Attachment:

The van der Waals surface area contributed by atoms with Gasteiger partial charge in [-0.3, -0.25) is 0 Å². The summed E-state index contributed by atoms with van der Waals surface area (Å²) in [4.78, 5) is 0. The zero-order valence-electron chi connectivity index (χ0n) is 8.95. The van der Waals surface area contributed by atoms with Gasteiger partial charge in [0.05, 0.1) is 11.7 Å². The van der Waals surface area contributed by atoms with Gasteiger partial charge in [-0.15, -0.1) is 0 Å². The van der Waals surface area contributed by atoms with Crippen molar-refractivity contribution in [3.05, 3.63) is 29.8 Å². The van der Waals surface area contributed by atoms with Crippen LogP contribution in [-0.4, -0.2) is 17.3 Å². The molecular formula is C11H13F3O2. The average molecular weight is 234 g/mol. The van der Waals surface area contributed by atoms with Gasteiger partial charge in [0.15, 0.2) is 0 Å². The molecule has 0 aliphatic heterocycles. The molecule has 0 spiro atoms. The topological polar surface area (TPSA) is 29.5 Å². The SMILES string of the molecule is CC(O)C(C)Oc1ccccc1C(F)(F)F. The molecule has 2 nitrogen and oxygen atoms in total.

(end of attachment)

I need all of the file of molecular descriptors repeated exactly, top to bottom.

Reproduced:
The van der Waals surface area contributed by atoms with Gasteiger partial charge in [-0.3, -0.25) is 0 Å². The summed E-state index contributed by atoms with van der Waals surface area (Å²) in [4.78, 5) is 0. The zero-order valence-electron chi connectivity index (χ0n) is 8.95. The van der Waals surface area contributed by atoms with Gasteiger partial charge in [0.05, 0.1) is 11.7 Å². The van der Waals surface area contributed by atoms with Gasteiger partial charge in [-0.15, -0.1) is 0 Å². The van der Waals surface area contributed by atoms with Crippen molar-refractivity contribution in [3.05, 3.63) is 29.8 Å². The van der Waals surface area contributed by atoms with Crippen LogP contribution in [-0.4, -0.2) is 17.3 Å². The molecular formula is C11H13F3O2. The average molecular weight is 234 g/mol. The van der Waals surface area contributed by atoms with Gasteiger partial charge in [0.15, 0.2) is 0 Å². The molecule has 0 aliphatic heterocycles. The molecule has 0 spiro atoms. The topological polar surface area (TPSA) is 29.5 Å². The SMILES string of the molecule is CC(O)C(C)Oc1ccccc1C(F)(F)F. The molecule has 2 nitrogen and oxygen atoms in total.